The mignardises included:

raspberry tartelettes

chocolates and caramels

cherries in eau-de-vie (I love these.)

Our meal was consistently excellent. The ingredients were top notch. Chef Cirino shops in nearby Liguria three times a week. (It is evident on our occasional shopping trips there that the seafood and vegetables are better than just across the border in France.) He knows just how to enhance each one without overdoing it. He knows how to construct a menu that progresses logically. The pace is a bit slow, but he is cooking many of the dishes himself. Marion runs a welcoming, quiet dining room. Bravo.


To see all of our blogposts on L’Hostellerie Jerome click here.


3 Responses to “L’Hostellerie Jérôme, La Turbie, 10”

  1. Sam Spektor Says:

    Sounds like a very good meal, with well thought out dishes, where the ingredients of each dish make a lot of sense… except for
    “The raviolis were filled with buffalo milk ricotta and dressed with hollandaise. The crayfish had a delicate, lovely flavor which went well with the seasonal asparagus.”

    Why is it that French chefs don’t seem to have the knowledge of what to do with pasta? Those who know how to make stuffed pasta well (and over a long period of time, we’ve found few who do), too often treat it as a side dish. In this particular case, a perfectly good stuffed pasta is dressed with hollandaise (which is bad enough), and then served with crayfish and asparagus. To this Italian palate, it seems like both overkill and a jumble of ingredients that do not meld together.

    Serve the pasta, but not with a sauce of hollandaise, and for another course, crayfish and asparagus.

    • Michael Says:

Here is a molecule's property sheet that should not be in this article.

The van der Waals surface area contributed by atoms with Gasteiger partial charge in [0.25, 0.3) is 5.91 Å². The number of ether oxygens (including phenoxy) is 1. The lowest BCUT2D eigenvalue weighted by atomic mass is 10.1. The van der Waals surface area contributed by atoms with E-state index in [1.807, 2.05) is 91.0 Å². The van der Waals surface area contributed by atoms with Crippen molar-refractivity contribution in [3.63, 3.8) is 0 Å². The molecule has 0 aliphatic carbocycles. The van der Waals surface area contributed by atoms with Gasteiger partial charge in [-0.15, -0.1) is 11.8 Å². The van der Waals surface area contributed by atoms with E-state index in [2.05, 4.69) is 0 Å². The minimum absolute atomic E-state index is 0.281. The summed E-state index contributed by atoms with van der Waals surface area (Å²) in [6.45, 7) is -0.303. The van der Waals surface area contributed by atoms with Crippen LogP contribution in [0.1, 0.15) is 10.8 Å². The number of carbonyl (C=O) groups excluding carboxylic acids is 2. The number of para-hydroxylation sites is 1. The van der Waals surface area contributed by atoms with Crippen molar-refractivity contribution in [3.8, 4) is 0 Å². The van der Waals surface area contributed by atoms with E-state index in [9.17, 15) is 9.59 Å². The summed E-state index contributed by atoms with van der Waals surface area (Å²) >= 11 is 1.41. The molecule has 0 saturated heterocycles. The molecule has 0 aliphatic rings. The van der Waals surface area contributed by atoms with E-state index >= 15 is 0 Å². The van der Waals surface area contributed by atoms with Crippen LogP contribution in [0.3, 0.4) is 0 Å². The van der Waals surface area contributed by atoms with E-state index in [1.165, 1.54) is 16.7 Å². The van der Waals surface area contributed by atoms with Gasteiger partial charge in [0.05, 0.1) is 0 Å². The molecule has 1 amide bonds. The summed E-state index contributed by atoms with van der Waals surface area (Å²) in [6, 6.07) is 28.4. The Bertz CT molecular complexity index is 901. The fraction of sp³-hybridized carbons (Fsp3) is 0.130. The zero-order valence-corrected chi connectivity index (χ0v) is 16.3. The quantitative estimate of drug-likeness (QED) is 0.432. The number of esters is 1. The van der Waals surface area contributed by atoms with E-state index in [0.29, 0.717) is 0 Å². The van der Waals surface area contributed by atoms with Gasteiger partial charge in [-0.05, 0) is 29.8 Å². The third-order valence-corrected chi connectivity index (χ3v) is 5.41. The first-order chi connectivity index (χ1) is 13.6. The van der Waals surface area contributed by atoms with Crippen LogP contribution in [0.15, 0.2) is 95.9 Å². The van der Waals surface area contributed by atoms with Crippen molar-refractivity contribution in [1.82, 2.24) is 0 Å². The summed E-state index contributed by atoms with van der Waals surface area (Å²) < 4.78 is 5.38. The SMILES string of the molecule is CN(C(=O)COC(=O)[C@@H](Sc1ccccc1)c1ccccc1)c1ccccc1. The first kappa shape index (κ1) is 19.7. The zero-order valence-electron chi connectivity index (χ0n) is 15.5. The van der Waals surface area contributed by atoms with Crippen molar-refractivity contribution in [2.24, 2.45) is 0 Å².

Well, Sam, Hollandaise is a good, traditional match with asparagus and goes, in moderation, with the crayfish. The ravioli were a nice way of presenting it. So it did not seem at all like an overkilled jumble. Despite buying most of his ingredients in Liguria, Bruno Cirino is a French chef. They have not followed Italian rules in La Turbie since 1860.

  2. Sam Spektor Says:


    Yes, the French have not followed Italian rules in La Turbie since 1860, but, they still want to try to make Italian dishes.

    Hollandaise is a good traditional match with asparagus. But you don’t “dress” ravioli filled with buffalo milk ricotta with hollandaise, unless you’re French.

    In general, French restaurant chefs are much better than their Italian colleagues in terms of cooking skill. However, they seem not to know how to properly make and cook either pasta (stuffed or not stuffed) or risotto. At least that has been our experience having eaten a great deal in France for over forty years. As an Italian restaurateur friend of ours has said, “the French don’t have the Italian soul to be able to make good pasta, cook it and sauce it properly.” He said the same thing about risotto. The other thing the French are poor at is coffee. Not nearly as bad as in The States, but mediocre at best. Other than those three things, again, in general, they have it all over Italian chefs in term of cooking ability. Not necessarily in terms of dishes which, if Italian chefs keep things simple and use pristine ingredients, are as wonderful, in a different way, as dishes in France. And, as you said, even in your small area, the seafood and produce are better across the border in Italy.

    And that is what we know will be the case during the next two months when we are in The Langhe, at some of the restaurants that you and Linda went to on your last trip there.